A dynamic level-k model in sequential games

Ho, Teck-Hua, and Xuanming Su. “A dynamic level-k model in sequential games." Management Science 59.2 (2013): 452-469. berkeley.edu 提供的 [PDF]

Abstract

Backward induction is a widely accepted principle for predicting behavior in sequential games. In the classic example of the “centipede game,” however, players frequently violate this principle. An alternative is a “dynamic level-k” model, where players choose a rule from a rule hierarchy. The rule hierarchy is iteratively defined such that the level-k rule is a best response to the level-(k-1) rule, and the level- rule corresponds to backward induction. Players choose rules based on their best guesses of others’ rules and use historical plays to improve their guesses. The model captures two systematic violations of backward induction in centipede games, limited induction and repetition unraveling. Because the dynamic level-k model always converges to backward induction over repetition, the former can be considered to be a tracing procedure for the latter. We also examine the generalizability of the dynamic level-k model by applying it to explain systematic violations of backward induction in sequential bargaining games. We show that the same model is capable of capturing these violations in two separate bargaining experiments.

==see also==

  • Camerer, C. and Ho, T-H “Behavioral Game Theory Experiments and Modeling," In Handbook of Game Theory, Forthcoming. PDF File provided by berkeley
  • Ho, T-H. “Individual Learning in Games," Blume, L. and Durlauf, S. (eds.) The New Palgrave Dictionary of Economics: Design of Experiments and Behavioral Economics, Palgrave Macmillian, 2008. PDF File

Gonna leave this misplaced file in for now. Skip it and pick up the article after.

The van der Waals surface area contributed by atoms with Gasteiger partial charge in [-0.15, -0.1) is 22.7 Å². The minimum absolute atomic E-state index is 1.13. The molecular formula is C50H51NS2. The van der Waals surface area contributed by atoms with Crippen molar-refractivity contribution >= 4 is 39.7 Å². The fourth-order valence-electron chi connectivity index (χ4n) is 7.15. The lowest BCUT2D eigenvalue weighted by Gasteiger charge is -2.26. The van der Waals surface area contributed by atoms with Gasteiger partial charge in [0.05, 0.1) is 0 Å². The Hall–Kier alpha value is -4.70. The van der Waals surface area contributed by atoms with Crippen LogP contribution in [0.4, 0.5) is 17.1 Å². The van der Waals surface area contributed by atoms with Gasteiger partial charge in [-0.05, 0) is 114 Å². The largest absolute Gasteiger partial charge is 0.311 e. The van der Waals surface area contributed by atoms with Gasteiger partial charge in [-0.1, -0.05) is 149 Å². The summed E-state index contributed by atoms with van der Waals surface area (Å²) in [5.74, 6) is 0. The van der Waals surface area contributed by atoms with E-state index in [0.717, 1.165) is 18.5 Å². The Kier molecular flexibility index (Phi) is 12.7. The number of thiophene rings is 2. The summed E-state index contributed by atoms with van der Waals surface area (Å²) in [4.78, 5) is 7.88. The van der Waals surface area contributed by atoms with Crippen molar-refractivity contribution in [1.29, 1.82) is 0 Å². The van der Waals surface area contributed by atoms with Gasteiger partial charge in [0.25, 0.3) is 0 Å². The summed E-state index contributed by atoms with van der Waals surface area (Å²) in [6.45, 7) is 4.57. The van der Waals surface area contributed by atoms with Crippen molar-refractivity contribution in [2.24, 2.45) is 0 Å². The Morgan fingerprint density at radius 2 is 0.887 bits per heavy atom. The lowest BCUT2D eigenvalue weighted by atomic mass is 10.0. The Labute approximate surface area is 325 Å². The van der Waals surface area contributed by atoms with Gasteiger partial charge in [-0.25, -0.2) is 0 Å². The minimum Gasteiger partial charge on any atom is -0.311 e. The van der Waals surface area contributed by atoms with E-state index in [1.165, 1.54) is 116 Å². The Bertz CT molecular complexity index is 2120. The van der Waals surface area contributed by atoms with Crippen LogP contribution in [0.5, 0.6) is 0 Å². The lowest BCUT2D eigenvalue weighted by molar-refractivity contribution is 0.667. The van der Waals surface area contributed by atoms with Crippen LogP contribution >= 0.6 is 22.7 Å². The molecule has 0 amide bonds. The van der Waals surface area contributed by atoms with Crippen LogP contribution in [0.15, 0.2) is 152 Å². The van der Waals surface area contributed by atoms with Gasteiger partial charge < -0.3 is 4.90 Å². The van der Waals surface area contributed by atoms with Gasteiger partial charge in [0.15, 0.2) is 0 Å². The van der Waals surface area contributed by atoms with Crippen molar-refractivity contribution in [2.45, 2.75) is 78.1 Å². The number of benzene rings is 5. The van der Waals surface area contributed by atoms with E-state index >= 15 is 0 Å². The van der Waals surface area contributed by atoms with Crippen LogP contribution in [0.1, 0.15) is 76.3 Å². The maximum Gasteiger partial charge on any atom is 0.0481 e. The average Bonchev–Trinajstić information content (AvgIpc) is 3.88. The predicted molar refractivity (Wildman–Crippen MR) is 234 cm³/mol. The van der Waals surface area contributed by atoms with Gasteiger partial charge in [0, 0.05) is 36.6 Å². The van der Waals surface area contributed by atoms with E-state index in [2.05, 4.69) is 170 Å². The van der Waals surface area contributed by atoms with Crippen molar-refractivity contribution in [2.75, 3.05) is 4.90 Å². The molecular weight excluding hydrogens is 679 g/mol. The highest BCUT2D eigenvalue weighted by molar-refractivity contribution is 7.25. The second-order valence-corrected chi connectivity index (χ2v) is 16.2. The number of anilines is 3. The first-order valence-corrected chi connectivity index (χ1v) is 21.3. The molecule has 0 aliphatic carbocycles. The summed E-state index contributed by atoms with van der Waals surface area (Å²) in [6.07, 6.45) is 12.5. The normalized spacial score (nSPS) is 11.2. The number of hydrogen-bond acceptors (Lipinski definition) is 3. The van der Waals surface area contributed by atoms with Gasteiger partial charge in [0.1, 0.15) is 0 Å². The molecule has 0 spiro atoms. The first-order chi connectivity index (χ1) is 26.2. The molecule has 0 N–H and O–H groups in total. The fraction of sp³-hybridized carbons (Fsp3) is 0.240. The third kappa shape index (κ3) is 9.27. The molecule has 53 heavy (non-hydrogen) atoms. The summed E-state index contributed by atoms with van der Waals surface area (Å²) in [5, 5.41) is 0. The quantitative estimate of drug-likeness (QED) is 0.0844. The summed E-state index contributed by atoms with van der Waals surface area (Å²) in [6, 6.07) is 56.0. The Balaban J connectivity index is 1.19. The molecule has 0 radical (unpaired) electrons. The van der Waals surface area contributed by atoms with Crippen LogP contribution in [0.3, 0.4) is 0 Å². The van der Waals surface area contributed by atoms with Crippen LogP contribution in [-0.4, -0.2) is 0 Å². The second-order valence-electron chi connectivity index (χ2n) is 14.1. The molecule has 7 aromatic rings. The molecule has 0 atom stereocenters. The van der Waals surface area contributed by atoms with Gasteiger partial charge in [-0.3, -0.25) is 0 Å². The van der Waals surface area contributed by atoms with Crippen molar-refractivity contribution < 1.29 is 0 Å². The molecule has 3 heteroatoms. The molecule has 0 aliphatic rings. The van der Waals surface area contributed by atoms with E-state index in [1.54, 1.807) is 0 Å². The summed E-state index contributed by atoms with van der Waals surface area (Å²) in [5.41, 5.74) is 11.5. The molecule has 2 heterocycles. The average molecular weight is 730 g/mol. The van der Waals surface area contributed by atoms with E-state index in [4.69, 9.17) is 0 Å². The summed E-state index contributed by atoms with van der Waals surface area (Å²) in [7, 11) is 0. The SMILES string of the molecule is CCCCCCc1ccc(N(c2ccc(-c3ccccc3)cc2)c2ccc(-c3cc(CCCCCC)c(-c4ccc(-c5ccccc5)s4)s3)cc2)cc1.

• Camerer, C. Ho, T-H. and Chong,J-K. “Models of Thinking, Learning, and Teaching in Games," The American Economic Review Papers and Proceedings, 93: 2 (2003), 192-195. PDF File
  • Camerer, C., Ho, T-H, and Chong, J-K. “Behavioral Game Theory: Thinking, Learning and Teaching," Paper Presented at the Nobel Prize Symposium (Dec 2001). PDF File
  • 這篇和選美賽局 beauty contest 有關
    Ho, T-H., Camerer, C., and Weigelt, K., “Iterated Dominance and Iterated Best Response in Experimental P-Beauty Contests," The American Economic Review, 88 (1998), 947-969. PDF File
  • Ho, T-H. and Weigelt, K., “Task Complexity, Equilibrium Selection, and Learning: An Experimental Study," Management Science, 42 (1996), 659-679. PDF File
  • Ho, T-H. and K. Weigelt, “Trust Building Among Strangers," Management Science , 51: 4, pp. 1-12, 2005. [Lead Article] [Finalist, John D. C. Little Best Paper Award]. PDF File

Sabotage in Tournaments: Evidence from a Laboratory Experiment

yinung: 哈哈… 怠工 (工作偷懶) 行為被標籤化, 可以降低怠工?
Christine Harbring and Bernd Irlenbusch (2011) “Sabotage in Tournaments: Evidence from a Laboratory Experiment," Management Science, 57, 4 :611-627.; DOI: 10.1287/mnsc.1100.1296 ; (full PDF)

==original Abstract==

Although relative performance schemes are pervasive in organizations, reliable empirical data on induced sabotage behavior are almost nonexistent. We study sabotage (怠工,破壞活動,破壞(vi.)從事破壞活動(vt.)妨害,破壞) in repeated tournaments in a controlled laboratory experiment and observe that effort and sabotage are higher for higher wage spreads. Additionally, we find that also in the presence of tournament incentives, agents react reciprocally to higher wages by exerting higher effort. Destructive activities are reduced by explicitly calling them by their name “sabotage.” Communication among principal and agents can curb sabotage when they agree on flat prize structures and increased output. If sabotage is not possible, the principals choose tournament incentives more often.

 ==cited by==

(2012) “Competition Between Organizational Groups: Its Impact on Altruistic and Antisocial Motivations." Management Science May 2012 vol. 58 no. 5 948-960.

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